Q.75 What are the types of refractory period?
Absolute refractory period—the period during which the muscle does not show any response at all, whatever may be the strength of the stimulus
Relative refractory period—the period during which the muscle shows some response if the strength of stimulus is increased to maximum.
Q.76 What is the duration of absolute and relative refractory periods in skeletal muscle?
The absolute refractory period extends for 0.005 sec, i.e. during the first half of the latent period. The relative refractory period extends for 0.005 sec, i.e. during the second half of the latent period. Thus, the duration of the refractory period in skeletal muscle is 0.01 sec.
Q.77 What is the duration of absolute and relative refractory periods in cardiac muscle?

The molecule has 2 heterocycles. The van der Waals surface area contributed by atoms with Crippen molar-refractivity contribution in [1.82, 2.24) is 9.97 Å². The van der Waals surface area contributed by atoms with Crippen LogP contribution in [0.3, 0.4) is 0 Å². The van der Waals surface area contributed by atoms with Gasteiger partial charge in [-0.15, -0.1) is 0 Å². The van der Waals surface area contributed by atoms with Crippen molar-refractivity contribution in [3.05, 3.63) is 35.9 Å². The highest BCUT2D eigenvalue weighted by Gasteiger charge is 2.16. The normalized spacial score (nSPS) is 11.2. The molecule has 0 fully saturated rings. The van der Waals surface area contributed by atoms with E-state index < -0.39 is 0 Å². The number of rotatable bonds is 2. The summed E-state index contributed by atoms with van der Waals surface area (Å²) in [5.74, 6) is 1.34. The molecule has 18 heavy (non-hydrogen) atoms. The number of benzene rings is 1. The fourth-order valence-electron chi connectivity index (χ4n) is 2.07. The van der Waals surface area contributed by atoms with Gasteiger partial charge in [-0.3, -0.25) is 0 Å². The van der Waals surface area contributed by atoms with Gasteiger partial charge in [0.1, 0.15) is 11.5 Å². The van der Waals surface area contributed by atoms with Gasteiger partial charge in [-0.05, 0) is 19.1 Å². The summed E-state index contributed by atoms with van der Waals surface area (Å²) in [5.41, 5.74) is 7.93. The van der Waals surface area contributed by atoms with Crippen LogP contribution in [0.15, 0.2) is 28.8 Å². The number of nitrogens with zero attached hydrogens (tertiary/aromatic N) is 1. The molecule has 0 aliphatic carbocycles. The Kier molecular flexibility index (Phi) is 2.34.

The absolute refractory period is 0.27 sec, i.e. it extends throughout the contraction period. The relative refractory period is 0.25 sec, i.e. it extends during the first half of the relaxation period. Thus, totally the refractory period in cardiac muscle extends for about 0.52 sec. It is very long compared to that of skeletal muscle.
Q.78 What is the significance of the long refractory period in cardiac muscle?
Because of the long refractory period, fatigue, tetanus, and complete summation cannot be produced in cardiac muscle.
Q.79 What is muscle tone?
The muscle fibers always maintain a state of slight contraction with a certain degree of vigor and tension. This is known as muscle tone or tonus.
Q.80 How is the tone maintained in skeletal and cardiac muscle?
Skeletal muscle: Maintenance of tone is neurogenic and it is under the influence of the gamma motor neuron system.
Cardiac muscle: Maintenance of tone is purely myogenic and it is by the muscle itself.
Q.81 Name the changes taking place during muscular contraction.
- Electrical changes
- Physical changes
- Histological changes
- Chemical changes
- Thermal changes.
Q.82 What is resting membrane potential (RMP)?
The potential difference between inside and outside of the cell across the cell membrane under resting conditions is known as RMP. It is negative inside and positive outside.